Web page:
After considerable government pressure to reduce insulin costs in the US, Eli Lilly recently slashed its prices by as much as 70 percent, followed by competitors Novo Nordisk and Sanofi. While these steps to make insulin more affordable, together with the US Medicare insulin price cap that came into effect in January under the Inflation Reduction Act (IRA), were applauded by patient groups, many argue that insulin prices are still inflated for a country with the highest rate of diabetes prevalence among developed nations. We look at the key facts around the US insulin pricing debate.


There are incentives for everybody, manufacturers included, to maintain the status quo, which really does reward higher list prices and competing on net price, which is what we’ve been doing for a decade or so

David Ricks, Eli Lilly Chairman and CEO


1. The US Leads in both Diabetes Prevalence and Insulin Prices

More than 29 million Americans have some form of diabetes and according to the American Diabetes Association diabetes care accounts for a quarter of all US healthcare spending. While insulin is not the only cost for diabetes patients, some 8.4 million rely on it to regulate their glucose levels.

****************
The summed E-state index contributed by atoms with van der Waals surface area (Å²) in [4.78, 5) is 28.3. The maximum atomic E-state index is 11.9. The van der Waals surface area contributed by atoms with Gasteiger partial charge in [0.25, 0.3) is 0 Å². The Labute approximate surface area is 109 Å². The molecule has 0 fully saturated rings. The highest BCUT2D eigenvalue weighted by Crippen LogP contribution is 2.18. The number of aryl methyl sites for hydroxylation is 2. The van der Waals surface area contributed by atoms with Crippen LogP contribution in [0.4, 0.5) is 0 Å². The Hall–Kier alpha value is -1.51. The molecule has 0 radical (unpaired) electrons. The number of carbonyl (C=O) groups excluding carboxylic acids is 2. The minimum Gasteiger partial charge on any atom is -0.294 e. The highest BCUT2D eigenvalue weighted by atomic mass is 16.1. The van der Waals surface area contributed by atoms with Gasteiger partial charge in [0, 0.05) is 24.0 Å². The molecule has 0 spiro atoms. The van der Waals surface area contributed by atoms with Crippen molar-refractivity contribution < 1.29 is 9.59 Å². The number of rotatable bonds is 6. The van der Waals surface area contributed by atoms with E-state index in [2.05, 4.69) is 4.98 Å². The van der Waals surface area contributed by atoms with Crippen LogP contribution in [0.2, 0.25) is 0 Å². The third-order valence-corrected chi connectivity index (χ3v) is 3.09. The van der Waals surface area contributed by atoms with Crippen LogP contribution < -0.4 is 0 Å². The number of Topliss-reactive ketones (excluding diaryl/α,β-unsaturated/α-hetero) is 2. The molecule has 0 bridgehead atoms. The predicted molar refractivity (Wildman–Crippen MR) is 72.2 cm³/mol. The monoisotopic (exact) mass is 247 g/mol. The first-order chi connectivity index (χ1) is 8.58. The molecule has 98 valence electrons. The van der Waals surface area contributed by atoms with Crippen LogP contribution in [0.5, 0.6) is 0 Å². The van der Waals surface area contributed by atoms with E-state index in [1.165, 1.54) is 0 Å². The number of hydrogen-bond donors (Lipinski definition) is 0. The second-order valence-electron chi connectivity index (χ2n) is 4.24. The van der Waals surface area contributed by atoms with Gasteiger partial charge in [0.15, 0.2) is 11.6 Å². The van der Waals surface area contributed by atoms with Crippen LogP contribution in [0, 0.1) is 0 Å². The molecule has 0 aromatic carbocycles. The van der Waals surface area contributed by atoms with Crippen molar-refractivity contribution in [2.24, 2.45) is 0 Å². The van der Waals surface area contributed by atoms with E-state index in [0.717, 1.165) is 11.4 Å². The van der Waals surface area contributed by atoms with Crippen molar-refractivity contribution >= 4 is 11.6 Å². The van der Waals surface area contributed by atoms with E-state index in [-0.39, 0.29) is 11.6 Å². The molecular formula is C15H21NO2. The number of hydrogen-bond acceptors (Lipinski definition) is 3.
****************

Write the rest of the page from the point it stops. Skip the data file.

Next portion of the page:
Because patients in the United States are not covered by a universal healthcare programme, affordable access to insulin varies greatly across the population with many patients on private insurance plans paying hundreds of dollars a month for the drug. This has caused a situation where patients unable to meet the high costs, have risked their health by rationing insulin.

Overall, insulin prices in the US are higher than in other countries. A 2020 comparison study of insulin prices in different countries showed that the unit cost was nearly USD 100 in the United States while it was USD 6.94 in Australia, USD 12 in Canada and USD 7.52 in Britain. Moreover, prices have exploded in recent years. For most beneficiaries of Medicare (the federal health insurance for over 65s),for example, the average out-of-pocket cost per insulin prescription was USD 54 in 2020, an increase of almost 40 percent since 2007, a study from the Kaiser Family Foundation found.